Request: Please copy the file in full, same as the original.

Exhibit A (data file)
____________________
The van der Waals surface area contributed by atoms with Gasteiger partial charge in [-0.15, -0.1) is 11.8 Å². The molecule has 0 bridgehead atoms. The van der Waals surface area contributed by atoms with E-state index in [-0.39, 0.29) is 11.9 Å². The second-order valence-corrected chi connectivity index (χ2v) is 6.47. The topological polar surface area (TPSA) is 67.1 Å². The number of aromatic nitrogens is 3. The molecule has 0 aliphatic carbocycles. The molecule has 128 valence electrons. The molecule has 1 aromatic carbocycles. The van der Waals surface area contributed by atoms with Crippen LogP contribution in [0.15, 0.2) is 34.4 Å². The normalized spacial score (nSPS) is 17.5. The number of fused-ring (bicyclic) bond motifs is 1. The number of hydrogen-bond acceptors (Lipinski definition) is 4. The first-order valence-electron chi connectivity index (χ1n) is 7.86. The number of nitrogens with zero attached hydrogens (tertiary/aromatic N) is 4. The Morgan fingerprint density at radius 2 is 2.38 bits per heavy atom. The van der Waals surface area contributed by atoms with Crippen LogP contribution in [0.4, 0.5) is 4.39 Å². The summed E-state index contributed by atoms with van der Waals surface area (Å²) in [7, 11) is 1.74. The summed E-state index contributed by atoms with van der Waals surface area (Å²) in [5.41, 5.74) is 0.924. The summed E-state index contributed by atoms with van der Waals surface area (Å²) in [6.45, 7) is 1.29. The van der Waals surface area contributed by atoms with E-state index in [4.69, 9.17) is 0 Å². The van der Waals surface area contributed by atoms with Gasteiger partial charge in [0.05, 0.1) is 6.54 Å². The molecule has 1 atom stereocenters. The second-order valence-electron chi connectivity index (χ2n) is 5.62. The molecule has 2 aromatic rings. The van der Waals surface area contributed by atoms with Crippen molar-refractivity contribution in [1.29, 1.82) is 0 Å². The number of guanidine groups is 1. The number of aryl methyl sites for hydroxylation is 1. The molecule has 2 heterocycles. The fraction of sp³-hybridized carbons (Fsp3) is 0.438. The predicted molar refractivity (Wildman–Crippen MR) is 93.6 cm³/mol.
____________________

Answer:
The van der Waals surface area contributed by atoms with Gasteiger partial charge in [-0.15, -0.1) is 11.8 Å². The molecule has 0 bridgehead atoms. The van der Waals surface area contributed by atoms with E-state index in [-0.39, 0.29) is 11.9 Å². The second-order valence-corrected chi connectivity index (χ2v) is 6.47. The topological polar surface area (TPSA) is 67.1 Å². The number of aromatic nitrogens is 3. The molecule has 0 aliphatic carbocycles. The molecule has 128 valence electrons. The molecule has 1 aromatic carbocycles. The van der Waals surface area contributed by atoms with Crippen LogP contribution in [0.15, 0.2) is 34.4 Å². The normalized spacial score (nSPS) is 17.5. The number of fused-ring (bicyclic) bond motifs is 1. The number of hydrogen-bond acceptors (Lipinski definition) is 4. The first-order valence-electron chi connectivity index (χ1n) is 7.86. The number of nitrogens with zero attached hydrogens (tertiary/aromatic N) is 4. The Morgan fingerprint density at radius 2 is 2.38 bits per heavy atom. The van der Waals surface area contributed by atoms with Crippen LogP contribution in [0.4, 0.5) is 4.39 Å². The summed E-state index contributed by atoms with van der Waals surface area (Å²) in [7, 11) is 1.74. The summed E-state index contributed by atoms with van der Waals surface area (Å²) in [5.41, 5.74) is 0.924. The summed E-state index contributed by atoms with van der Waals surface area (Å²) in [6.45, 7) is 1.29. The van der Waals surface area contributed by atoms with E-state index in [4.69, 9.17) is 0 Å². The van der Waals surface area contributed by atoms with Gasteiger partial charge in [0.05, 0.1) is 6.54 Å². The molecule has 1 atom stereocenters. The second-order valence-electron chi connectivity index (χ2n) is 5.62. The molecule has 2 aromatic rings. The van der Waals surface area contributed by atoms with Crippen molar-refractivity contribution in [1.29, 1.82) is 0 Å². The number of guanidine groups is 1. The number of aryl methyl sites for hydroxylation is 1. The molecule has 2 heterocycles. The fraction of sp³-hybridized carbons (Fsp3) is 0.438. The predicted molar refractivity (Wildman–Crippen MR) is 93.6 cm³/mol.